Clinical Significance

DNA repeat expansions are the underlying pathology in about 20 to 30 neurodegenerative and neuromuscular disorders in humans.[6][7] Here, we will focus on the five most prominent and well-known of the TNR disorders. Those are spinocerebellar ataxia (SCA), Huntington disease, Fragile X syndrome, myotonic dystrophy, and Friedrich ataxia.

There are many different types of SCA, but we will focus on Type 1 as an example. Spinocerebellar ataxia Type 1 is an autosomal dominant disorder that involves a CAG repeat in the ataxin (ATXN1) gene on chromosome 6.[8] Normally, there are 6 to 39 repeats, but those with SCA1 will have over 40 repeats contributing to the disease pathology seen.[8] These patients will have progressive cerebellar ataxia due to the destruction of the Purkinje cells in the cerebellum. They will have permanent and progressive loss of balance, coordination, dysarthria, dysmetria, ophthalmoplegia, and eventual numbness and weakness of the muscles of the extremities.[8] Life expectancy ranges between 10 and 30 years after symptoms first present.[8]

Huntington disease is an autosomal dominant disorder that involves a CAG repeat in the huntingtin (HTT) gene on chromosome 4.[9] The condition is usually seen with more than 39 trinucleotide repeats, leading to the destruction of GABAergic neurons in the caudate nucleus.[9] These patients will have a progressive onset of a movement disorder, known as chorea characterized by rapid, involuntary, jerky movements affecting the trunk, face, and proximal limbs. Also, patients will have neuropsychiatric disturbances and a fairly rapid neurocognitive decline.[9] Life expectancy ranges from 10 to 20 years after the onset of symptoms.[9]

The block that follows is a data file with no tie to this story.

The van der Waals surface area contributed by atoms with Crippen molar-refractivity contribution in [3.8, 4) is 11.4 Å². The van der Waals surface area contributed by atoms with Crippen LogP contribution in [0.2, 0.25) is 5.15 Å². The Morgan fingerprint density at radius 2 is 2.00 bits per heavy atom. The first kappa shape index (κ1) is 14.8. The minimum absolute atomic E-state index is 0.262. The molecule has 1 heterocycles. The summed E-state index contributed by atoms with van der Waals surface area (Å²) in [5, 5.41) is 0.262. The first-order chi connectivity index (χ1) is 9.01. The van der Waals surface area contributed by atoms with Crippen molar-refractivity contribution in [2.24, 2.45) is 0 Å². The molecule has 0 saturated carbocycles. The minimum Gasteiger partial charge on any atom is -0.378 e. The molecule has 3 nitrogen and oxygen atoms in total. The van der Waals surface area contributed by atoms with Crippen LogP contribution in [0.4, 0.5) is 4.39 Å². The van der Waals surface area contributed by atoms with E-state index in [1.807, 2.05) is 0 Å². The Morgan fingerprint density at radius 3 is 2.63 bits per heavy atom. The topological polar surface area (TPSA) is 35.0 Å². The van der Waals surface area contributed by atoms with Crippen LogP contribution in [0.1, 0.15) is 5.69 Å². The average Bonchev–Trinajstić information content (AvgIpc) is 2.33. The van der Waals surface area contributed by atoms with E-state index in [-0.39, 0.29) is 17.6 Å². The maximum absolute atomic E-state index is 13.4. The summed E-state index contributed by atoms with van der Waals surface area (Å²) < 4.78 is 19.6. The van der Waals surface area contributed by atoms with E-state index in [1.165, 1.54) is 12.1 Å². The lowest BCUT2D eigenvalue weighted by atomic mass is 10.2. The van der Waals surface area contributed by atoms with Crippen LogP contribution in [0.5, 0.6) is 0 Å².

Fragile X syndrome is an X-linked dominant disorder that involves a CGG repeat in the fragile X mental retardation 1 (FMR1) gene on the X chromosome.[10] Patients usually have over 200 repeats.[10] The large number of repeats causes hypermethylation of the promoter site of the gene.[10] Fragile X syndrome is the most common cause of an inherited intellectual disability, and these patients will have autism, seizures, a long face, a large jaw, and macroorchidism.

There are a few different types of myotonic dystrophy, but we will again focus just on type 1 as an example. Myotonic dystrophy type 1 is an autosomal dominant disorder that involves a CTG repeat in the dystrophia myotonica protein kinase (DMPK) gene on chromosome 19.[11] Normal copy numbers range from 5 to 37, but those affected with the disease can have up to several thousand trinucleotide repeats.[11] These repeats cause abnormal splicing and subsequent RNA processing.[11]  Patients will have cataracts, gonadal atrophy, frontal balding, and muscle weakness starting at the face, neck, and distal extremities, eventually involving the heart muscle and other internal organs in later stages of the disease.[12] 

Friedrich ataxia is an autosomal recessive disorder involving a GAA repeat in the frataxin (FXN) gene on chromosome 9.[13] Normal repeat numbers are around 40.[13] Researchers have cited the threshold for the disease at 70, but trinucleotide repeat numbers in those affected are usually as high as 600 to 900.[13] Frataxin is an iron-binding protein, and the excessive amount of repeats impairs normal mitochondrial functions.[13] Patients will have degeneration of the spinal cord tracts, specifically degeneration of the corticospinal tract leading to upper motor neuron signs, the dorsal columns leading to impaired fine touch, proprioception, and vibration sense, and the spinocerebellar tract leading to ataxia. Other features include vertebral deformities, diabetes mellitus, and hypertrophic cardiomyopathy. It is the involvement of the cardiac tissue that is the eventual cause of death at a relatively early age. 


References